Millions nationwide and people in the region preparing to Monday’s solar eclipse

This photo provided by Bob Baer and Sarah Kovac, participants in the Citizen CATE Experiment, shows a "diamond ring" shape during the 2016 total solar eclipse in Indonesia. For the 2017 eclipse over the United States, the National Science Foundation-funded movie project nicknamed Citizen CATE will have more than 200 volunteers trained and given special small telescopes and tripods to observe the sun at 68 locations in the exact same way. The thousands of images from the citizen-scientists will be combined for a movie of the usually hard-to-see sun’s edge. (R. Baer, S. Kovac/Citizen CATE Experiment via AP)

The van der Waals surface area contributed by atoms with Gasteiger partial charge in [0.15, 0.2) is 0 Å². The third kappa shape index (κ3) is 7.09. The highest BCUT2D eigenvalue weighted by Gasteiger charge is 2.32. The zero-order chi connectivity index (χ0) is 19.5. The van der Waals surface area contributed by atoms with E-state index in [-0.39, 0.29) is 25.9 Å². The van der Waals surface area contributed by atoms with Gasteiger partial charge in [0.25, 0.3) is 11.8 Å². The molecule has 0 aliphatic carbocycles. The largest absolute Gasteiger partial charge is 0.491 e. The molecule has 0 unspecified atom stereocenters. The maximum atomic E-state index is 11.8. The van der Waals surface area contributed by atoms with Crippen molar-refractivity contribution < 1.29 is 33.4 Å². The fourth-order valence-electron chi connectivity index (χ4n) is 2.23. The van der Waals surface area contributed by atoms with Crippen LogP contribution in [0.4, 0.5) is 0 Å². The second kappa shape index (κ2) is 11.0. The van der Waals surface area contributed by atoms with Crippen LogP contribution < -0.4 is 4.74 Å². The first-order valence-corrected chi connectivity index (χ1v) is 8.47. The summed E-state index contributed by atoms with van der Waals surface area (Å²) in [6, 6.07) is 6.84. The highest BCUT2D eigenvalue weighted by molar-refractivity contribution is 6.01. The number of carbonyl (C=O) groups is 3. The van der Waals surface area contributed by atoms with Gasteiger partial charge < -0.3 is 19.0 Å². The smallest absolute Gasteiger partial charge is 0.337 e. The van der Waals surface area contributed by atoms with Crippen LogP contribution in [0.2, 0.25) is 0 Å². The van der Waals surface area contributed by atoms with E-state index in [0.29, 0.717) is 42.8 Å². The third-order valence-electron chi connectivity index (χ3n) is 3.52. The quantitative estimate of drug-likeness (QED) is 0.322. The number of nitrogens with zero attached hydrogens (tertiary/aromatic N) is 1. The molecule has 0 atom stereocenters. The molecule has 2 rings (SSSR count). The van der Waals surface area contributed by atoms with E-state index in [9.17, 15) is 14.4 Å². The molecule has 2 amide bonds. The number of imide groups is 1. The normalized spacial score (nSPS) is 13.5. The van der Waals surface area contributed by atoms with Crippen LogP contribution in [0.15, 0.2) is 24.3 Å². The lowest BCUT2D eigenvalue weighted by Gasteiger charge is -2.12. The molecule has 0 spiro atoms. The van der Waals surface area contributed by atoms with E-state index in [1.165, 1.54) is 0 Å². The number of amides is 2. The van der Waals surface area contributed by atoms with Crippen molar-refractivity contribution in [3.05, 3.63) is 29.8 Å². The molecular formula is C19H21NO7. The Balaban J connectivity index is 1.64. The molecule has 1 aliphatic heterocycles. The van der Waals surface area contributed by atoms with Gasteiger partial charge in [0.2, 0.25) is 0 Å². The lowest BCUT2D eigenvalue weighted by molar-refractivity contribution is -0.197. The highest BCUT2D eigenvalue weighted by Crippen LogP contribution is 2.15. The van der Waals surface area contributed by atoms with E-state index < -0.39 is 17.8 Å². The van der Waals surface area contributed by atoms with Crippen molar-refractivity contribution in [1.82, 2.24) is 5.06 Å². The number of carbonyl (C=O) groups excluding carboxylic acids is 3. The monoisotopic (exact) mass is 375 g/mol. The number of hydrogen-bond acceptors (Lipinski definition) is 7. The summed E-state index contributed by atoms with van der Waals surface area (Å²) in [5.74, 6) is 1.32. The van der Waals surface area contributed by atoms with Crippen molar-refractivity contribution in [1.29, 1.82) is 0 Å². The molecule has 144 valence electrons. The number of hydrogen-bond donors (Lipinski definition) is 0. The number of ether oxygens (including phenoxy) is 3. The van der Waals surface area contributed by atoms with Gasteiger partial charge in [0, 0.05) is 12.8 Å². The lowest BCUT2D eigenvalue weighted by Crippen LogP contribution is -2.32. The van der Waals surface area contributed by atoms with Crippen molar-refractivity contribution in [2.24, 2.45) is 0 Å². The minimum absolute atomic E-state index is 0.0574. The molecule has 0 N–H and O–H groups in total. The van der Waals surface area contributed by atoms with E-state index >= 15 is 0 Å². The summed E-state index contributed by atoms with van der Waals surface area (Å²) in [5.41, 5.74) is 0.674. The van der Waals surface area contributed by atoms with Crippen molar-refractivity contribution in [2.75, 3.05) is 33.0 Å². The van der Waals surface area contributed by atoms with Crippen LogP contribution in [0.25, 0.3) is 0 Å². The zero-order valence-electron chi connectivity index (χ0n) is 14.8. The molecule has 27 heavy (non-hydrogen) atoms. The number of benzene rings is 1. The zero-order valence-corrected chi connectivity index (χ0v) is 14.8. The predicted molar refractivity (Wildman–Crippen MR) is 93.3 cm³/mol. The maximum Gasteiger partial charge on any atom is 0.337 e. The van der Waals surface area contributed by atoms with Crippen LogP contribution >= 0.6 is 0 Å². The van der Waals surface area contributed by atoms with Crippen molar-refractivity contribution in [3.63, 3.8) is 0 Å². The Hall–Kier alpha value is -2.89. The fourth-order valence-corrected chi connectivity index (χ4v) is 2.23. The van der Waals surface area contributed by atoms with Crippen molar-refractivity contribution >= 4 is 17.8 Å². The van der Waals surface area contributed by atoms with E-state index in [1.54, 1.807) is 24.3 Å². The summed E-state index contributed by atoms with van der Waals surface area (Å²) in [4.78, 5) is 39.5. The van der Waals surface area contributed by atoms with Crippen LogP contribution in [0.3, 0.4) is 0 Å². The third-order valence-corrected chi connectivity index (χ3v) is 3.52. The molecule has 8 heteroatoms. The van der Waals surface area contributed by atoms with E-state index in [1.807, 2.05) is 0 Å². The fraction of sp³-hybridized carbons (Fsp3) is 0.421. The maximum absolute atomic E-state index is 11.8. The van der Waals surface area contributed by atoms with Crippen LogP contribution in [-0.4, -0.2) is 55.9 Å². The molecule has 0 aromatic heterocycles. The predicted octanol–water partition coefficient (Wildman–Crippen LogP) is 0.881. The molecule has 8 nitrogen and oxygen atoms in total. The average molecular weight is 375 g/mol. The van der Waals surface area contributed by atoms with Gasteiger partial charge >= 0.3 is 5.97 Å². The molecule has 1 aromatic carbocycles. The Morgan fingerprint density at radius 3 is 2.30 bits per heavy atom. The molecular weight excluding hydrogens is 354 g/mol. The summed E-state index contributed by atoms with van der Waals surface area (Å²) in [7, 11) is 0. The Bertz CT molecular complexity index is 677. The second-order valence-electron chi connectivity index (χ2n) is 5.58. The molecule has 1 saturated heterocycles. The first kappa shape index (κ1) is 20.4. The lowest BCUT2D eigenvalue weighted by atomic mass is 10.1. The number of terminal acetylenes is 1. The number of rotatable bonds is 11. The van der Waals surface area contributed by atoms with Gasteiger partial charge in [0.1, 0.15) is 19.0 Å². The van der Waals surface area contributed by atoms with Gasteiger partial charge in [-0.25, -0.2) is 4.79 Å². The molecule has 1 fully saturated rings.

CARLISLE, Pa. (WHTM) – Dickinson College will host a watch party on the roof of Tome Hall on Monday afternoon so people can view the eclipse.

Dr. Priscilla Laws is a research professor of physics at the college. She has been affiliated with the school for nearly 60 years.

Laws witnessed a total eclipse in 1977.

“The birds were screeching, because it seemed like something was not right,” said Laws. “It is a unique experience to see the sun become obscure in the middle of the day.”

Laws says that the telescope in the observatory will not be used during the watch party. She says people in central Pennsylvania will see about 70 percent of the eclipse.

“It is still a special experience to witness,” said Laws. “The moon kind of eclipsing the sun, in kind of a sweeping motion, with there being a crescent of different sizes right above it.”

Laws says that five of her colleagues are heading to Tennessee and South Carolina, so they can observe a total eclipse. Laws says the peak time for the eclipse will be between 3-4 p.m.

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